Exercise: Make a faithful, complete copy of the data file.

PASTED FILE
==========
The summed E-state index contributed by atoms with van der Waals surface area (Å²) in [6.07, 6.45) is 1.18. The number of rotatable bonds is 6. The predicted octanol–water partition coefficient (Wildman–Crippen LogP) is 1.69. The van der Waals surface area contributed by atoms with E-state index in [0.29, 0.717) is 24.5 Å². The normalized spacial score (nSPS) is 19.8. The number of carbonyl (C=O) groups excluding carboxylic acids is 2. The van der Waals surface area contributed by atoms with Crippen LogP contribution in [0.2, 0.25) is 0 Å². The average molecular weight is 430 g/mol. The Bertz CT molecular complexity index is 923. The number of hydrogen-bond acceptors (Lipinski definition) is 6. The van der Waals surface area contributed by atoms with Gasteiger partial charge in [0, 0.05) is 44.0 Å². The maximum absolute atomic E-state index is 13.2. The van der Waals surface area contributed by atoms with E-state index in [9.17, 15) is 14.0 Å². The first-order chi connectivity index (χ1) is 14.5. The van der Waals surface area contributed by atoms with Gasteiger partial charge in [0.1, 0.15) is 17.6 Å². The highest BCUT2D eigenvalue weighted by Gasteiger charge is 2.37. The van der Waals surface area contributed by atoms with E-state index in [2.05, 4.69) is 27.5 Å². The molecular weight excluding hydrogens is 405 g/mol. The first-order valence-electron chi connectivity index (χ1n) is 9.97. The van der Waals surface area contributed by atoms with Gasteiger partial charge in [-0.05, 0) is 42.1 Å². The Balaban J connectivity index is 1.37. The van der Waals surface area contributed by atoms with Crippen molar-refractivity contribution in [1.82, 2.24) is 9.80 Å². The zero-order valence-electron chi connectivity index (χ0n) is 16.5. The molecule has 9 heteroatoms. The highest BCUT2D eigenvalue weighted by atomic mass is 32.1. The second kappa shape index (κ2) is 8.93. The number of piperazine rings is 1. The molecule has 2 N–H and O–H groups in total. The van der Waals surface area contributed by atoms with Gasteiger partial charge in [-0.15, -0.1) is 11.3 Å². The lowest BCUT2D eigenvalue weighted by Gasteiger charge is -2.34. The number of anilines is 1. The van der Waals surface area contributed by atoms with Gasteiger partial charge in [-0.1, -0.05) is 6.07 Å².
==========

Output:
The summed E-state index contributed by atoms with van der Waals surface area (Å²) in [6.07, 6.45) is 1.18. The number of rotatable bonds is 6. The predicted octanol–water partition coefficient (Wildman–Crippen LogP) is 1.69. The van der Waals surface area contributed by atoms with E-state index in [0.29, 0.717) is 24.5 Å². The normalized spacial score (nSPS) is 19.8. The number of carbonyl (C=O) groups excluding carboxylic acids is 2. The van der Waals surface area contributed by atoms with Crippen LogP contribution in [0.2, 0.25) is 0 Å². The average molecular weight is 430 g/mol. The Bertz CT molecular complexity index is 923. The number of hydrogen-bond acceptors (Lipinski definition) is 6. The van der Waals surface area contributed by atoms with Gasteiger partial charge in [0, 0.05) is 44.0 Å². The maximum absolute atomic E-state index is 13.2. The van der Waals surface area contributed by atoms with E-state index in [9.17, 15) is 14.0 Å². The first-order chi connectivity index (χ1) is 14.5. The van der Waals surface area contributed by atoms with Gasteiger partial charge in [0.1, 0.15) is 17.6 Å². The highest BCUT2D eigenvalue weighted by Gasteiger charge is 2.37. The van der Waals surface area contributed by atoms with E-state index in [2.05, 4.69) is 27.5 Å². The molecular weight excluding hydrogens is 405 g/mol. The first-order valence-electron chi connectivity index (χ1n) is 9.97. The van der Waals surface area contributed by atoms with Gasteiger partial charge in [-0.05, 0) is 42.1 Å². The Balaban J connectivity index is 1.37. The van der Waals surface area contributed by atoms with Crippen molar-refractivity contribution in [1.82, 2.24) is 9.80 Å². The zero-order valence-electron chi connectivity index (χ0n) is 16.5. The molecule has 9 heteroatoms. The highest BCUT2D eigenvalue weighted by atomic mass is 32.1. The second kappa shape index (κ2) is 8.93. The number of piperazine rings is 1. The molecule has 2 N–H and O–H groups in total. The van der Waals surface area contributed by atoms with Gasteiger partial charge in [-0.15, -0.1) is 11.3 Å². The lowest BCUT2D eigenvalue weighted by Gasteiger charge is -2.34. The number of anilines is 1. The van der Waals surface area contributed by atoms with Gasteiger partial charge in [-0.1, -0.05) is 6.07 Å².